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Re: Economic child raising

Post by FBeyer » Sat Dec 30, 2017 4:13 pm

The MMM forums actually have a section dedicted to children specifically since it comes up often enough. You should check that out.

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BlueNote
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Re: Economic child raising

Post by BlueNote » Sun Dec 31, 2017 3:38 pm

Get something clear like a big jug and use it as a piggy bank. Being able to see the volume and feel the weight of savings is apparently quite useful for learning because many children/people learn more from the physics of the savings vs the abstract math. It also makes the abstract math easier to connect to and internalize.

Warren buffet installed a slot machine in his house and let his kids play it. He kept the house edge for himself and let his kids know it. I thought that was a funny way to teach your kids about how stupid gambling is.

Jason
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Re: Economic child raising

Post by Jason » Mon Jan 01, 2018 11:01 am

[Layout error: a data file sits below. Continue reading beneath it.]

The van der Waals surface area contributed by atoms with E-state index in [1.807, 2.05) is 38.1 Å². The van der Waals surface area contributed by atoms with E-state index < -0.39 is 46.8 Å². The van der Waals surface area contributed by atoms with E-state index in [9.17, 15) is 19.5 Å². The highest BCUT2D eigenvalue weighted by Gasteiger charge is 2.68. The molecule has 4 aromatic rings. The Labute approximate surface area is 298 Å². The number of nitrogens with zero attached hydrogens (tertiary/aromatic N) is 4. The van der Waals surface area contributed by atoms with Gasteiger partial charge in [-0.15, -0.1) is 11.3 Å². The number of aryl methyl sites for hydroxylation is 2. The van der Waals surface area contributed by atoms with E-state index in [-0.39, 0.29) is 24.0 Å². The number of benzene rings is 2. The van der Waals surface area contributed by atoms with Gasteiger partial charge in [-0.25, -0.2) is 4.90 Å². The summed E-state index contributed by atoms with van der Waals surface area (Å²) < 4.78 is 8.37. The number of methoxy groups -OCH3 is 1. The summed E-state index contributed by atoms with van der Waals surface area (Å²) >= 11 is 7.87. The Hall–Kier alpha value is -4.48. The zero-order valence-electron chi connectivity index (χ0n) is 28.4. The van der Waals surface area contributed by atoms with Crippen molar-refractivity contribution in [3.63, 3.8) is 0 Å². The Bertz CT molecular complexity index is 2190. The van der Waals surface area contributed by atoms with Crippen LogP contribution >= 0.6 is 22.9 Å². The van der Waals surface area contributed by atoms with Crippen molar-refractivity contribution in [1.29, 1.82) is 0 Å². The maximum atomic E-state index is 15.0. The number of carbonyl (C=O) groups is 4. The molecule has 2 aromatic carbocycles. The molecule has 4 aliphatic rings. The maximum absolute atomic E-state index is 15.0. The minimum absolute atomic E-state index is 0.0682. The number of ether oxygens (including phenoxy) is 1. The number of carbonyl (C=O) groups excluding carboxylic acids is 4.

Kriegsspiel wrote:
Tue Dec 26, 2017 5:48 pm
+1 to daylen. Kids usually need help when they're abducted.
It could also be a pedagogical opportunity. Like "If only we had saved more, we could pay your kidnappers and you'd be back home instead of bound and gagged in that terrible underground bunker."

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Kriegsspiel
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Re: Economic child raising

Post by Kriegsspiel » Mon Jan 01, 2018 12:03 pm

That kid's gonna be great at escape rooms one day.

Jason
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Re: Economic child raising

Post by Jason » Mon Jan 01, 2018 1:08 pm

I think it's become pretty obvious that from both an economic and DYI perspective, Daylen's abduction model is the best way to indoctrinate a child into the ERE lifestyle. Kid's are generally stupid so you could just call the training "camp" and they wouldn't know the difference. Once the kid becomes proficient in basic budgetary and escape tactics, you could move into Daylen's personal enlightenment stage by micro-dosing the kids with LSD in order that they develop a sense of why their life matters enough to dedicate their summer vacation to learning how to save money, gnaw through rope and navigate a complex sewerage system.